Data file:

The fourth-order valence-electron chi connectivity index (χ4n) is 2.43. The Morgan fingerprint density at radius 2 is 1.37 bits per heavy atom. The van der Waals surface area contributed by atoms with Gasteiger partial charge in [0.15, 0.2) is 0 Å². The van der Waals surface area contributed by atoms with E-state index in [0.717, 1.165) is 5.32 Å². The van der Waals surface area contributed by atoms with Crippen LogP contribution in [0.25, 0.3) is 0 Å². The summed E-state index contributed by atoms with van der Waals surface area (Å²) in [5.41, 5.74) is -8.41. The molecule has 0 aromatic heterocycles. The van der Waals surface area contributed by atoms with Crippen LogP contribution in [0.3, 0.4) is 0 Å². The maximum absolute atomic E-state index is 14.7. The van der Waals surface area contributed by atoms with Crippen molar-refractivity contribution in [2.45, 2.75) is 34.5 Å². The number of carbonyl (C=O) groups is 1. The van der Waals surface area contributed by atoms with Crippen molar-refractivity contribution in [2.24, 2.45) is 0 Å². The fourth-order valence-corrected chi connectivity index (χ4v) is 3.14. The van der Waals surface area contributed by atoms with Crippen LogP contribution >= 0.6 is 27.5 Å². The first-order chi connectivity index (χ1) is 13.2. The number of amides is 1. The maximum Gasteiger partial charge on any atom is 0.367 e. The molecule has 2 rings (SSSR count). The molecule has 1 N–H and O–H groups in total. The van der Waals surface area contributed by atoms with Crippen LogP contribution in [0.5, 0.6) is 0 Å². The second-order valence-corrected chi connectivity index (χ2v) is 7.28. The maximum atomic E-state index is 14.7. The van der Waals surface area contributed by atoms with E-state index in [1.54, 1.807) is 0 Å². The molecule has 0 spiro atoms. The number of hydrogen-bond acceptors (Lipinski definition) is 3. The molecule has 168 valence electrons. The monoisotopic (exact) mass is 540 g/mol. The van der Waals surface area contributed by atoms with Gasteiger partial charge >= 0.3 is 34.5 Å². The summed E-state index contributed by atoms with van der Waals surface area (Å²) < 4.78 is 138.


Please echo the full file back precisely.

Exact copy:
The fourth-order valence-electron chi connectivity index (χ4n) is 2.43. The Morgan fingerprint density at radius 2 is 1.37 bits per heavy atom. The van der Waals surface area contributed by atoms with Gasteiger partial charge in [0.15, 0.2) is 0 Å². The van der Waals surface area contributed by atoms with E-state index in [0.717, 1.165) is 5.32 Å². The van der Waals surface area contributed by atoms with Crippen LogP contribution in [0.25, 0.3) is 0 Å². The summed E-state index contributed by atoms with van der Waals surface area (Å²) in [5.41, 5.74) is -8.41. The molecule has 0 aromatic heterocycles. The van der Waals surface area contributed by atoms with Crippen LogP contribution in [0.3, 0.4) is 0 Å². The maximum absolute atomic E-state index is 14.7. The van der Waals surface area contributed by atoms with Crippen molar-refractivity contribution in [2.45, 2.75) is 34.5 Å². The number of carbonyl (C=O) groups is 1. The van der Waals surface area contributed by atoms with Crippen molar-refractivity contribution in [2.24, 2.45) is 0 Å². The fourth-order valence-corrected chi connectivity index (χ4v) is 3.14. The van der Waals surface area contributed by atoms with Crippen LogP contribution >= 0.6 is 27.5 Å². The first-order chi connectivity index (χ1) is 13.2. The number of amides is 1. The maximum Gasteiger partial charge on any atom is 0.367 e. The molecule has 2 rings (SSSR count). The molecule has 1 N–H and O–H groups in total. The van der Waals surface area contributed by atoms with Crippen LogP contribution in [0.5, 0.6) is 0 Å². The second-order valence-corrected chi connectivity index (χ2v) is 7.28. The maximum atomic E-state index is 14.7. The van der Waals surface area contributed by atoms with E-state index in [1.54, 1.807) is 0 Å². The molecule has 0 spiro atoms. The number of hydrogen-bond acceptors (Lipinski definition) is 3. The molecule has 168 valence electrons. The monoisotopic (exact) mass is 540 g/mol. The van der Waals surface area contributed by atoms with Gasteiger partial charge >= 0.3 is 34.5 Å². The summed E-state index contributed by atoms with van der Waals surface area (Å²) < 4.78 is 138.